To promote its new Tendercrisp sandwich, Burger King launched a website that allowed users to give commands to the “subservient chicken,” a man in a chicken costume. In an era when most people leave websites within eight seconds of visiting, many of Burger King's 15 million first-week visitors to the subservient chicken page spent six minutes or more engaging with the content.
I love real estate investing, but it requires a lot of upfront capital plus you are going to have to learn to love your tenants (see point 6 below)! Crowdfunded real estate investing gives you a way to still invest in the real estate market, without having to necessarily put in a lot of money upfront. It’s definitely a much more passive investment than owning a flat or a house!
Active income, on the other hand, involves earning money in exchange for a service. It could be a salary, an hourly wage, commissions, or tips. It’s essentially a trade of your time for a fixed dollar amount. Most people choose to live this way, and there’s nothing inherently wrong with that, as long as you understand that there will be a limit to how much money you can realistically earn.
The vast majority of my investing is in retirement accounts and won't be tapped for income until I reach at least 59.5 years old. However, I have a very small taxable investing portfolio (less than $5k) with Ally Invest where I invest in a handful of stocks that I value. I do not use the earnings as income – I simply hold these stocks. But I have an unrealized gain of $340 from this year so far.
Once a company knows what its target demographic wants and how they communicate, they begin creating content those people will want to share. The Blair Witch team created websites, message boards, and fake news stories that heightened the horror and mystery of the movie's story. The content encouraged people to look for more information about the story, and even collaborate with their friends in their investigations.
Viral Marketing is about ‘infecting’ people. If each ‘infected’ individual shares the marketing message to a single other individual, the viral epidemic will gradually grow in a logic curve. As long as each individual passes the message on to one other person, the marketing campaign can continue to grow until each member of the potential audience has been reached. Eventually, the campaign will generate less interest from the target group and the curve will taper off; the campaign is dying out.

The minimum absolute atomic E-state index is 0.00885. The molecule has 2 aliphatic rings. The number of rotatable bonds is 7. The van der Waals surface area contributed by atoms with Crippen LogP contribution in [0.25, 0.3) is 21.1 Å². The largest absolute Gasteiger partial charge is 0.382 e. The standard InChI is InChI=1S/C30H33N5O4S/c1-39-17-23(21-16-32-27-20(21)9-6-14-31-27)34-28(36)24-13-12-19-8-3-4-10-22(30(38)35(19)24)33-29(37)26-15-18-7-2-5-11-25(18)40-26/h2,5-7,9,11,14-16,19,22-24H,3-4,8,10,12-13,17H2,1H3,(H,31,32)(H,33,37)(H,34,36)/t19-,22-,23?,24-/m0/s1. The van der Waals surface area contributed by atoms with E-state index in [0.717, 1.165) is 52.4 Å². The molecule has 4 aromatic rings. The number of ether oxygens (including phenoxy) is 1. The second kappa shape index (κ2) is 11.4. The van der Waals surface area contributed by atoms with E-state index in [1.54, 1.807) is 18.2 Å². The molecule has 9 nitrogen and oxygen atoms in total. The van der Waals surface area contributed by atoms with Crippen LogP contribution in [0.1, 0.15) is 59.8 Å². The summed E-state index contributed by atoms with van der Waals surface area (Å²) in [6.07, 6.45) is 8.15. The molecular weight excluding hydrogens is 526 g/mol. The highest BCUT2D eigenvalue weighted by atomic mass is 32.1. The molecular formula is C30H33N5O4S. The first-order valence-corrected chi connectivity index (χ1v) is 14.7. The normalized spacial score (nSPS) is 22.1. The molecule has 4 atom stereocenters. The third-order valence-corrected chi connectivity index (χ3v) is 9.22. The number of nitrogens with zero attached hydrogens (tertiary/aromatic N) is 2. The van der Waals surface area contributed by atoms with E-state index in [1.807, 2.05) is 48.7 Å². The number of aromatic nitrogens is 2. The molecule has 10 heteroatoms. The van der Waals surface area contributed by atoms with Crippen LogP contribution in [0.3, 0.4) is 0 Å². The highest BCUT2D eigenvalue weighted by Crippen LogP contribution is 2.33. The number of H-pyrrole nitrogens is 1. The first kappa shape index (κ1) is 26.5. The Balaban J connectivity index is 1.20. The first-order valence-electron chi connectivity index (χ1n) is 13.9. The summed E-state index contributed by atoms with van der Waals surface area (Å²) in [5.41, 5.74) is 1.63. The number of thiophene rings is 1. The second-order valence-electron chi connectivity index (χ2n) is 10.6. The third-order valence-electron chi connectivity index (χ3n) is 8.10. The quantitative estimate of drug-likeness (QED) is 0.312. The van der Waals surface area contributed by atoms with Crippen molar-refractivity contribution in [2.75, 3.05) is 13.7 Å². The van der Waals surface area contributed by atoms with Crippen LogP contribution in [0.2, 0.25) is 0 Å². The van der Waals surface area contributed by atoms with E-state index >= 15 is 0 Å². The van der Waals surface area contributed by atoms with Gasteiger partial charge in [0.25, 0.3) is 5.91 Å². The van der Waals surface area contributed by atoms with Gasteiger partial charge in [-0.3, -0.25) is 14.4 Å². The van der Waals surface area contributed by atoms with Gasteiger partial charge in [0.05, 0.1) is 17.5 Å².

Do you have any items you don’t use all the time that others would like to borrow? Useful items like a truck, trailer, trampoline, kayak, or even your own yard could earn you passive income as rental items. This also includes renting out spare rooms in your house with the help of websites like Airbnb. Hop on your favorite social media site, upload pictures of your items, set a price, and tell the world they’re ready for rent.
I’ve been researching a path to financial independence, and the wealth of knowledge here is amazing, but at times overwhelming. I’m honestly not quite sure where to start. Whether it be paying off debt (which I’ve always heard is priority 1), or sinking money into realtyshares or CDs for growth. I’d love to generate a passive income (in a few years time) to supplement some of my day job to have time to spend with my little one during her golden childhood years, but not sure if there’s even a right order to go about it.
There is debate on the origination and the popularization of the specific term viral marketing, though some of the earliest uses of the current term are attributed to the Harvard Business School graduate Tim Draper and faculty member Jeffrey Rayport. The term was later popularized by Rayport in the 1996 Fast Company article "The Virus of Marketing", and Tim Draper and Steve Jurvetson of the venture capital firm Draper Fisher Jurvetson in 1997 to describe Hotmail's practice of appending advertising to outgoing mail from their users. An earlier attestation of the term is found in PC User magazine in 1989, but with a somewhat differing meaning.